On Wednesday, two local high school students wrapped up internships with the Transatlantic Middle East District by giving presentations on their semester long efforts for their district mentors, TAM’s commander and other district personnel.
The students, Mathew Flacksenburg and Derek Sprincis, were both interested in engineering and asked to do the internships as part of their schools’ gifted independent study programs. They were mentored by district employees, civil engineer Garrison Myer and project manager Marissa Louden, both coordinators for the district’s high school intern program.
Sprincis, a junior at Clarke Country High School, was an engineering intern and worked on a project to design a residential cabin. He got to use engineering software and tackled both the architectural and structural design of the cabin.
“He’s really been a model intern,” said Myer of Sprincis. “He’s done work I didn’t do until college and he really put in the time needed to get the project right.”
In addition to working with Myer, Sprincis had the opportunity to shadow engineers across several disciplines and said the internship helped him realize he was on the right career path.
“I had asked for this internship because I’d been thinking I’d like to become a civil engineer and being able to talk to different people and see what they do has given me more certainty that’s the right choice for me.”
Flacksenburg, a junior at James Wood High School, had a different experience. As the district’s first ever project management intern, he was exposed to engineering but also a variety of other jobs needed to bring a project together.
“I was interested in engineering and a friend of mine had done an internship with the Corps of Engineers and suggested I see if they would take me on,” he said. “I thought I’d be doing engineering but Marissa offered me a chance to explore project management. Once she explained what it involved, I thought it would be a great opportunity.”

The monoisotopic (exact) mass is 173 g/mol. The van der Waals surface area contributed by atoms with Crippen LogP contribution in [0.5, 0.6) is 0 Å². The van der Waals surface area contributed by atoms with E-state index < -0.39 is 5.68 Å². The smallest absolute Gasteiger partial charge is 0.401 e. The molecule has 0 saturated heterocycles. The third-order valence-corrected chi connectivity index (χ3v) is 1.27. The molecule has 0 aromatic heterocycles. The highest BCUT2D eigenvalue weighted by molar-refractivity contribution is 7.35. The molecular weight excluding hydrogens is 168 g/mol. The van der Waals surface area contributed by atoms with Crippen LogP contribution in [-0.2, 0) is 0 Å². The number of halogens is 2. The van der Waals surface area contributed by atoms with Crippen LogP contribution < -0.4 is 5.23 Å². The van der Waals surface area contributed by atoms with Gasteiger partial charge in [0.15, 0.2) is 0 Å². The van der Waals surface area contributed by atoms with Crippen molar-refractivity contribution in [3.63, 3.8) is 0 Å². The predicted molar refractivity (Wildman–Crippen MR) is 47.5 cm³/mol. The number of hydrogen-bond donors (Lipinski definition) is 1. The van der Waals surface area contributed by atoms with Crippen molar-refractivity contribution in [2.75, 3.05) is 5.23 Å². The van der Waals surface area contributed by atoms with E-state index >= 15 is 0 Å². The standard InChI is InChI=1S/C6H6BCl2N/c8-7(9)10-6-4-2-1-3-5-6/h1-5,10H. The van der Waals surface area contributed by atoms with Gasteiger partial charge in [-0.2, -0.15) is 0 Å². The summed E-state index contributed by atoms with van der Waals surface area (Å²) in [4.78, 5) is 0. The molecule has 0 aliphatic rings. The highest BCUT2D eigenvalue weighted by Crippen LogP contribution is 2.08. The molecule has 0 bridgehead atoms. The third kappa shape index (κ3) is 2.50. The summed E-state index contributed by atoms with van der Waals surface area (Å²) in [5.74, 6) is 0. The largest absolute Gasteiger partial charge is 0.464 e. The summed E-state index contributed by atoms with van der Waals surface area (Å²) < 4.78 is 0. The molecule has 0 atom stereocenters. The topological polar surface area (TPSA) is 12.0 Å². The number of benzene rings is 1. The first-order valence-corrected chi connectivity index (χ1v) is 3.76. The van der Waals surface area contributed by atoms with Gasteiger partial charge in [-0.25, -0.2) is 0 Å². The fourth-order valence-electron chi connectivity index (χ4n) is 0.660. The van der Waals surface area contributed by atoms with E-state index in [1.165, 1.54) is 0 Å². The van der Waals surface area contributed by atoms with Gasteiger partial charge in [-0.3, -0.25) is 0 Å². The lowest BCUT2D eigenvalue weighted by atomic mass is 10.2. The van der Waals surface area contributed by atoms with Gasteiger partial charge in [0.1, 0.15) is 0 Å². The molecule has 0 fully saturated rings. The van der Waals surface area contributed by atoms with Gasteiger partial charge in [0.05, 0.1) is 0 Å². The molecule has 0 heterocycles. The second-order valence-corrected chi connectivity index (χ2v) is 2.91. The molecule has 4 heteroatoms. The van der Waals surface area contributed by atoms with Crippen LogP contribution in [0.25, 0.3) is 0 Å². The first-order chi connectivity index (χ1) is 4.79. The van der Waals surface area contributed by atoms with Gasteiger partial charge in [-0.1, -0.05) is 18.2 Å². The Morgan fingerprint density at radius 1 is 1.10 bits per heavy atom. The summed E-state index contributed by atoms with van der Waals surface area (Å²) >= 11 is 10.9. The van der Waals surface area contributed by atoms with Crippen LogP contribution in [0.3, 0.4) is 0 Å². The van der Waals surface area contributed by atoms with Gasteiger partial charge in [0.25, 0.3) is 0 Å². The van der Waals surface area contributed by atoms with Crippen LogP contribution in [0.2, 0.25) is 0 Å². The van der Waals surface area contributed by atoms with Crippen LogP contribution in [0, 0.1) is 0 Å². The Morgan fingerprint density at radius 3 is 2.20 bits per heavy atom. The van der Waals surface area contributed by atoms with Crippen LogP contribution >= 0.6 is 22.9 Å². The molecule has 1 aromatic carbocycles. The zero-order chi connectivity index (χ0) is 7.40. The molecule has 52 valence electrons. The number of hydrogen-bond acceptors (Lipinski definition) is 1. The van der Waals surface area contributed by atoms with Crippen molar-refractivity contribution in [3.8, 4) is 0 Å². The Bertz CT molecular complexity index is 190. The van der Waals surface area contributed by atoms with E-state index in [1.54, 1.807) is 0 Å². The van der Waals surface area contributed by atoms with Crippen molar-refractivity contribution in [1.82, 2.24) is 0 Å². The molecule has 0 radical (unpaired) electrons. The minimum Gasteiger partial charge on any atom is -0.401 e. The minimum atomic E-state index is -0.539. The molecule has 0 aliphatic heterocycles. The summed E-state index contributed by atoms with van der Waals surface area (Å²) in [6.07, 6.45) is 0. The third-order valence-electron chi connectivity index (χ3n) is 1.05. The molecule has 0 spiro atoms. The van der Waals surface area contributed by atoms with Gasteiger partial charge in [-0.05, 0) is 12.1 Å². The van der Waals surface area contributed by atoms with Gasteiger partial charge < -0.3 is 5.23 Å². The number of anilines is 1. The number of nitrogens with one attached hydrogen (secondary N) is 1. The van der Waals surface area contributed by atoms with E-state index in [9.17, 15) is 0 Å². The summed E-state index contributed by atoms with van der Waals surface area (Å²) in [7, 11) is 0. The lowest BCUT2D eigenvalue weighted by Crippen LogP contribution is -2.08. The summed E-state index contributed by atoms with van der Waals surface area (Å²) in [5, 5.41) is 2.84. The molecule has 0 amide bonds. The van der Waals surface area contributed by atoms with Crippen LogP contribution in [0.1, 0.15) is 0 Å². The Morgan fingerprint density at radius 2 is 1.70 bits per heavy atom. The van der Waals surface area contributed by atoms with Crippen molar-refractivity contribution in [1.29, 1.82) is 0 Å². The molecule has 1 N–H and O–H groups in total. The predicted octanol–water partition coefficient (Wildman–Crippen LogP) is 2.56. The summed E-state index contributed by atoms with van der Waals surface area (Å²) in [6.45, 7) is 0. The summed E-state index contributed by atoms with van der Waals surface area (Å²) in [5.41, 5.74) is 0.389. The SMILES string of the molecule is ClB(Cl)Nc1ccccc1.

“We’ve supported high school interns for as long as I’ve been at the district,” said Louden. “They’re always engineering interns but I thought there’s no reason we shouldn’t take on a project management intern as well.”
She proposed the idea to district leadership and in short order, Flacksenburg found himself boldly going where no intern has gone before.
For his project, he took on a proposed renovation of the auditorium at his high school and quickly picked up on the variety of tasks a successful project manager needs to juggle to make a project happen.
In additional to planning the renovation itself, he also had to conduct a site survey, estimate labor and equipment costs and come up with a detailed timeline for the project.
“I think the biggest thing I learned working on this project is how necessary the entire team is to make a project happen,” said Flacksenburg. “I didn’t have to be an expert in everything but needed to know the right people to ask.”
Louden said she definitely saw project management potential in the student and he agreed it had peaked his interest.
“I came into this wanting to be an engineer but now I’m considering a major in business management,” he said.
And although his project was hypothetical, he did have a chance to present it to members of the school board during a showcase night.
“The school doesn’t have any current renovation plans but the school board did have a chance to see the project so you never know.”
After their final presentations, district leadership praised the students’ hard work and dedication to their projects.
Jeff Raney, the chief of TAM’s site and design branch said although the students had access to multiple engineers and other resources, he gave TAM personnel strict instructions.
“I told my people that they should mentor them as much as possible but they should absolutely not do the work for them so the effort belongs to the students,” said Raney.
Colonel Stephen Bales, TAM’s commander, wrapped up the students’ presentation by also praising their hard work and thanking his district team for the work they put into mentoring the students.
“It’s apparent from the presentations, these guys really took their projects seriously. I’ve seen some great work here and I’d have no problem asking either one of them to come work for me, in the future,” said Bales. “I’m also really proud of the work Marissa, Garrison and the rest of the team have done in mentoring them. They’ve all got full schedules so for them to dedicate time to work with these students and ensure they have a worthwhile experience is really appreciated.”
Bales also noted the effort that Louden and Myer had put into the program as whole by coming up with a comprehensive plan to ensure students received a model educational experience. That plan defined which schools will participate, the intern selection process, an estimated labor cost to the District per intern and a defined timeline. It also delineated the program differences for the project management intern verses the engineering intern.
“Thanks to their efforts The Middle East District probably has one of the most detailed intern program processes I’ve seen,” said Bales. “I really think they’ve created a template that could be something for other districts to emulate.”